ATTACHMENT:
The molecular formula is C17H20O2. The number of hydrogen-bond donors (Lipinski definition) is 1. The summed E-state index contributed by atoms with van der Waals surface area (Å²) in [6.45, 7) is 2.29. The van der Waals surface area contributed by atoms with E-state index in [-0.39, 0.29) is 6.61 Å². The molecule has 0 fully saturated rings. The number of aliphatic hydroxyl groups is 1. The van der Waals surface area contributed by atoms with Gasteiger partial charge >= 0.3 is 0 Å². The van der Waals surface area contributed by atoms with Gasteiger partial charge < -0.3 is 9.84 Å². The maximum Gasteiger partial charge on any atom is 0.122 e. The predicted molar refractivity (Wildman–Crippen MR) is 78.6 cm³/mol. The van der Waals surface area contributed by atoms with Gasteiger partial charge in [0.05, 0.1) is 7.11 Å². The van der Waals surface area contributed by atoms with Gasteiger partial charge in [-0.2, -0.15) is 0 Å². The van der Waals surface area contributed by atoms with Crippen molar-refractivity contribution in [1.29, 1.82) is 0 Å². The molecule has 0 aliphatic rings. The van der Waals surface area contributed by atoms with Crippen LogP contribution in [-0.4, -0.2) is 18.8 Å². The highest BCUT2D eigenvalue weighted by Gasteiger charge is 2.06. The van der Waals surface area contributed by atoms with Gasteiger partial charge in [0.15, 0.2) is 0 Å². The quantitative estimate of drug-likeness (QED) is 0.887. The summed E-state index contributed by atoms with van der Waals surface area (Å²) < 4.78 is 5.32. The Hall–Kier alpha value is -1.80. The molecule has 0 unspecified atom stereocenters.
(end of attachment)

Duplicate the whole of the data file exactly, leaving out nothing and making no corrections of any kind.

The molecular formula is C17H20O2. The number of hydrogen-bond donors (Lipinski definition) is 1. The summed E-state index contributed by atoms with van der Waals surface area (Å²) in [6.45, 7) is 2.29. The van der Waals surface area contributed by atoms with E-state index in [-0.39, 0.29) is 6.61 Å². The molecule has 0 fully saturated rings. The number of aliphatic hydroxyl groups is 1. The van der Waals surface area contributed by atoms with Gasteiger partial charge >= 0.3 is 0 Å². The van der Waals surface area contributed by atoms with Gasteiger partial charge < -0.3 is 9.84 Å². The maximum Gasteiger partial charge on any atom is 0.122 e. The predicted molar refractivity (Wildman–Crippen MR) is 78.6 cm³/mol. The van der Waals surface area contributed by atoms with Gasteiger partial charge in [0.05, 0.1) is 7.11 Å². The van der Waals surface area contributed by atoms with Gasteiger partial charge in [-0.2, -0.15) is 0 Å². The van der Waals surface area contributed by atoms with Crippen molar-refractivity contribution in [1.29, 1.82) is 0 Å². The molecule has 0 aliphatic rings. The van der Waals surface area contributed by atoms with Crippen LogP contribution in [-0.4, -0.2) is 18.8 Å². The highest BCUT2D eigenvalue weighted by Gasteiger charge is 2.06. The van der Waals surface area contributed by atoms with Gasteiger partial charge in [0.15, 0.2) is 0 Å². The quantitative estimate of drug-likeness (QED) is 0.887. The summed E-state index contributed by atoms with van der Waals surface area (Å²) < 4.78 is 5.32. The Hall–Kier alpha value is -1.80. The molecule has 0 unspecified atom stereocenters.